Designing a family home can be a complex venture: a house should be functional, environmentally sensitive, affordable and a good fit into the neighbourhood. A home should provide shelter with a sense of space that is your own; it should be light filled and warm. This determines siting, layout, room proportions and the articulation of the building fabric through openings, materials and details.
This is an extension at the back of an Edwardian weatherboard house in a residential area with an historic but diverse building stock. The built neighbourhood is dense, fragmented and eclectic, providing starting point and inspiration for our design. We opted to stretch the building over the entire length of the site, rotated it 45 degrees and pulled it apart. A somewhat unexpected move, this generated an interesting sequence of interconnected spaces and an experience of gradual revelation as you move through the house.
The house was designed for arriving by bicycle. Entry is now through a new north facing courtyard facing that separates the old house from the new extension at the rear and provides a sense of arrival. It is formed by three walls with three different materials: weatherboard of the old house, recycled brick of the new part and a link clad in a timber screen.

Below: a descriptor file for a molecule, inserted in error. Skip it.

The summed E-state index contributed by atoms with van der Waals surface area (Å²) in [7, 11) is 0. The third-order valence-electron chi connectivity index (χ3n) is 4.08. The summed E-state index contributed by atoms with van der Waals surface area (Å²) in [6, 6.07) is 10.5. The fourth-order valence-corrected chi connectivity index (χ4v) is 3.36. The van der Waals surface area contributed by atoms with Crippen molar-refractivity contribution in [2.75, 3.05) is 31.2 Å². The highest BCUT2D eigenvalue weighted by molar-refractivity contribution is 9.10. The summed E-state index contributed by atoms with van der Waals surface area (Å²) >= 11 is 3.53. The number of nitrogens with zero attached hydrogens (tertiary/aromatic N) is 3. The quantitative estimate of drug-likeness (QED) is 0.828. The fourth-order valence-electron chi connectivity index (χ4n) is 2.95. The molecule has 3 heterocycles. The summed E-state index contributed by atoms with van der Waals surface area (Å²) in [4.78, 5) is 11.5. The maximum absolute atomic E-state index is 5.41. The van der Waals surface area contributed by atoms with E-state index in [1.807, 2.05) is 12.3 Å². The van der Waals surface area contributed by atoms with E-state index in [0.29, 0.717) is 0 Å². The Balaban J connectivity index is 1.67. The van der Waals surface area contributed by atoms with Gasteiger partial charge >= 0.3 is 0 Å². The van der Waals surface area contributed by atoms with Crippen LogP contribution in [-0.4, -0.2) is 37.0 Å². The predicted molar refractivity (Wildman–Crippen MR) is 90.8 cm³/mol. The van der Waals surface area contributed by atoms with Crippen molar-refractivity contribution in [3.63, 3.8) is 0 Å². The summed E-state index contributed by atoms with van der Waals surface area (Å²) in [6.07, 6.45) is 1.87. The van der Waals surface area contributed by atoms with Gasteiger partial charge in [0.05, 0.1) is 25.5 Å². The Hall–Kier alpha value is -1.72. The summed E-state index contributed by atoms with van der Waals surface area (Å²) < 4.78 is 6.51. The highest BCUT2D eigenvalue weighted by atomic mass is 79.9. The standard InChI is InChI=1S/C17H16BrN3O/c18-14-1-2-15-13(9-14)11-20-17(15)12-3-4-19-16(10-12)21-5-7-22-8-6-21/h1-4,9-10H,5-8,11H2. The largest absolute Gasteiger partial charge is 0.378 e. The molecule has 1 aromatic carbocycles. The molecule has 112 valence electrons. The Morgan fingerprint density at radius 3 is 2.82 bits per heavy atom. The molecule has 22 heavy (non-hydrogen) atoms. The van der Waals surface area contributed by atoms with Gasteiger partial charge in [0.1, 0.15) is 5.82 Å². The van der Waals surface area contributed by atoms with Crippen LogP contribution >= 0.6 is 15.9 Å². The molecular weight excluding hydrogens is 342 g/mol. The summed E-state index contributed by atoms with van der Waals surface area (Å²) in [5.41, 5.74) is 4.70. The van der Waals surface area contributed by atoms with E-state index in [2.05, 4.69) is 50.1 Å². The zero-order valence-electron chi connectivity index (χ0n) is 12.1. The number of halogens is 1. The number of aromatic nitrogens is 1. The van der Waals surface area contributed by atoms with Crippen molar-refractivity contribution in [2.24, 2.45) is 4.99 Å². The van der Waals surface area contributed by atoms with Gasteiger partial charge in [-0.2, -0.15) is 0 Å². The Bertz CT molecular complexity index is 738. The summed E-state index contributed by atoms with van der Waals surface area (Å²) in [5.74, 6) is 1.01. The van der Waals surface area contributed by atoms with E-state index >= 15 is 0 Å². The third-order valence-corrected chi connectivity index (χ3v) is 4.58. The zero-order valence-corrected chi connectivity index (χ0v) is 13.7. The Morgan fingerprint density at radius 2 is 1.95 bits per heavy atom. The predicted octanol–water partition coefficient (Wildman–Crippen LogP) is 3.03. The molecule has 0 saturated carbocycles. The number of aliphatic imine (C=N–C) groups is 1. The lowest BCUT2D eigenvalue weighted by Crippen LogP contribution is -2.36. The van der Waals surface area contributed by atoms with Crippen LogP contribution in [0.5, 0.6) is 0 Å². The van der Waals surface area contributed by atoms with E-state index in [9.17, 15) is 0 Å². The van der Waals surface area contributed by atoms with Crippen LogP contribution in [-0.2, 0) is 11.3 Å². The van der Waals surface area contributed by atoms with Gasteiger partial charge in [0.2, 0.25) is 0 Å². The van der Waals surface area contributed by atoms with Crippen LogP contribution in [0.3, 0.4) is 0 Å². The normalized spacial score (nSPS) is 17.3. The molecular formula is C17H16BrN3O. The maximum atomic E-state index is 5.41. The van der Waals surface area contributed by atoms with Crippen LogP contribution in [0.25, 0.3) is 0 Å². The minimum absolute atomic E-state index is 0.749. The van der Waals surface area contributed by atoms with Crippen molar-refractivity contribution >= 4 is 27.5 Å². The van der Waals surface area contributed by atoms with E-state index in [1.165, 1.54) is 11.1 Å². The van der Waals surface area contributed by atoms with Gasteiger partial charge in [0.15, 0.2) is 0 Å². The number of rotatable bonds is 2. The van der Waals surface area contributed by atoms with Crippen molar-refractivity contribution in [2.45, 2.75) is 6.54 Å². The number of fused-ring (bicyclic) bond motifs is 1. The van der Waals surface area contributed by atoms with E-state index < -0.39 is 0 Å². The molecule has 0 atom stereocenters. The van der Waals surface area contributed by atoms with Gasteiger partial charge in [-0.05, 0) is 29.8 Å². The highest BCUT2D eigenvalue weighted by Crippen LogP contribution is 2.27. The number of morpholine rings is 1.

The timber link organises the home into children’s wing in the old and communal living areas in the new part. Placing the new buildings in a 45-degree angle generates vistas through rooms and outdoor spaces, creating complexity and depth.
Upstairs areas in inner-city houses can often be neglected due to overlooking, building bulk and overshadowing. In many cases, they have very little relationship with the immediate neighbourhood. This house does the opposite: a first-floor patio accessible from the lounge and study is private but provides views of neighbouring buildings as well as your own. A private terrace on the second floor allows for views over rooftops, the city and the nearby mountains.
An important attribute of a home should be thermal comfort, which is most enjoyed when achieved with passive means. The design of this house applies passive solar design principles: solar control, zoning and compartmentalisation, thermal mass, insulation and cross ventilation. It is highly insulated, features high-performance double-glazed timber doors and windows and is high in thermal mass assisted by recycled bricks for internal walls. Power is generated with a 4.75 kW grid interactive photovoltaic system. The home does not use gas; heating and hot water are generated through a heat pump; the cooktop is induction.
Overall, this is a comfortable family home on literally many levels. Rather than being a single object it is conceived as a series of different spaces and textures that let you experience the house like a journey that may never end.